During the interview, Maiffret also said he would pay Shreateh himself if Facebook would not. "If Mark Zuckerberg doesn't have the $2,000 to set this guy on the right path, if he contacts me I'd be happy to do it personally," Maiffret said.
Zuckerberg has the $2,000: In July, the CEO's net worth was estimated by Forbes at $16.1 billion, or nearly $3 billion more than in March.
Within minutes of Maiffret's move to fund a bounty, others began to pitch money into the pot. Firas Bushnaq, who co-founded eEye Digital Security with Maiffret in 1998, also contributed $3,000.
"This was a one-off in the sense that I just wanted to do something cool for the guy," said Maiffret in an interview today. "I want to inspire the technology companies to pay attention [to researchers] a little bit more, and for researchers to do their part, too. It was much more for an awareness thing for me."
Maiffret, a high-school drop-out and self-proclaimed hacker when he was younger, is one of the country's best-known security researchers, having founded eEye when he was a teenager. Among his notable finds was the notorious "Code Red" worm that plagued Microsoft's IIS Server in mid-2001.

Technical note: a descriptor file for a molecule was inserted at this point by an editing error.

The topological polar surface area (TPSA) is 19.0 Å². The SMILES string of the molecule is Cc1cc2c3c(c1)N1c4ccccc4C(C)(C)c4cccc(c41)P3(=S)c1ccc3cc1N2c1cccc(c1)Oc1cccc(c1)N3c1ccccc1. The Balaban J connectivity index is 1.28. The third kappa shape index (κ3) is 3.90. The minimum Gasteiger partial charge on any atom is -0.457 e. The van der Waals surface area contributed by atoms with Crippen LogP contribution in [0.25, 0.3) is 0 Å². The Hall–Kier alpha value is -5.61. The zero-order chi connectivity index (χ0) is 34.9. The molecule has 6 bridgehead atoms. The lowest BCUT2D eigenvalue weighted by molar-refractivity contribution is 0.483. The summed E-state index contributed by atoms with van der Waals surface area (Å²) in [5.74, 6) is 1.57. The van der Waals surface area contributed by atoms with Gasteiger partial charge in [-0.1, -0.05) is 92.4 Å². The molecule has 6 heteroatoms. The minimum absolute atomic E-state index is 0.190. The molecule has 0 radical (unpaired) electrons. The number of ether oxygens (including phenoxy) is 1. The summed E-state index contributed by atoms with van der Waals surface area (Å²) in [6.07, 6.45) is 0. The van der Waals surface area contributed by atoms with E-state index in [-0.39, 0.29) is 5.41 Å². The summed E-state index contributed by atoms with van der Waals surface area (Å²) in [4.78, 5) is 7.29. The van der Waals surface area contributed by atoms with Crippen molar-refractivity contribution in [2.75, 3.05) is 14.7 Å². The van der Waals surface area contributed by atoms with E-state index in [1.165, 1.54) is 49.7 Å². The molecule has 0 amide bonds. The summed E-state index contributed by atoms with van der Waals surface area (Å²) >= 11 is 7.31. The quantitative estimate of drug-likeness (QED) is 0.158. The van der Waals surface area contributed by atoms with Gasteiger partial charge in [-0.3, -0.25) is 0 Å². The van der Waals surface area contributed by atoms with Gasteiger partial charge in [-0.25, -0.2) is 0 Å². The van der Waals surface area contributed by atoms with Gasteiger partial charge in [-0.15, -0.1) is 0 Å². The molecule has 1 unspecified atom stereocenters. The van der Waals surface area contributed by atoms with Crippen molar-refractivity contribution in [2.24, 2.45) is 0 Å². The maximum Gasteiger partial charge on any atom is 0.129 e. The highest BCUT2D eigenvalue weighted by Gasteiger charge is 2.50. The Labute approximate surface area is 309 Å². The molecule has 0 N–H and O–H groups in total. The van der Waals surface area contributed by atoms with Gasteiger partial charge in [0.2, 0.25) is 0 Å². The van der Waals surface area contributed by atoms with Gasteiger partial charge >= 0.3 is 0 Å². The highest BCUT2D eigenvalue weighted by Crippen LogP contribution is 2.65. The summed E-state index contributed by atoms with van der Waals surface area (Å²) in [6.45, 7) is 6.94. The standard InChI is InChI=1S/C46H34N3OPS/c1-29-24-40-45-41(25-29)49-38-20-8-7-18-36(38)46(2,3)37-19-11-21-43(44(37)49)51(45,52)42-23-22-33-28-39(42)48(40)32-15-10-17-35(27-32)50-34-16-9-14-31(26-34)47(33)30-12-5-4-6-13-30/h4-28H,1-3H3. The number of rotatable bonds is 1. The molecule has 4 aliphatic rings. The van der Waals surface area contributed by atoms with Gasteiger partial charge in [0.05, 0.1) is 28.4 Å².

"Before the [CNN] interview, I was watching television, and it had all the news about Egypt," said Maiffret today. "It felt weird, that we were going to talk about something so small in a way, and I wondered what I could do to make it better. The point is, even with an old broken laptop and the Internet you can teach yourself and take the right path."
Today Shreateh expressed his gratitude. "I appreciate it, and my best wishes to everyone out there," said Shreateh.
Shreateh, who lists himself as unemployed on his Facebook page, said he has received job offers in the security business, but has not yet accepted one.
When asked what he might do with the $10,000, Shreateh said, "It's not in my pocket yet."
Maiffret intends it will soon be.
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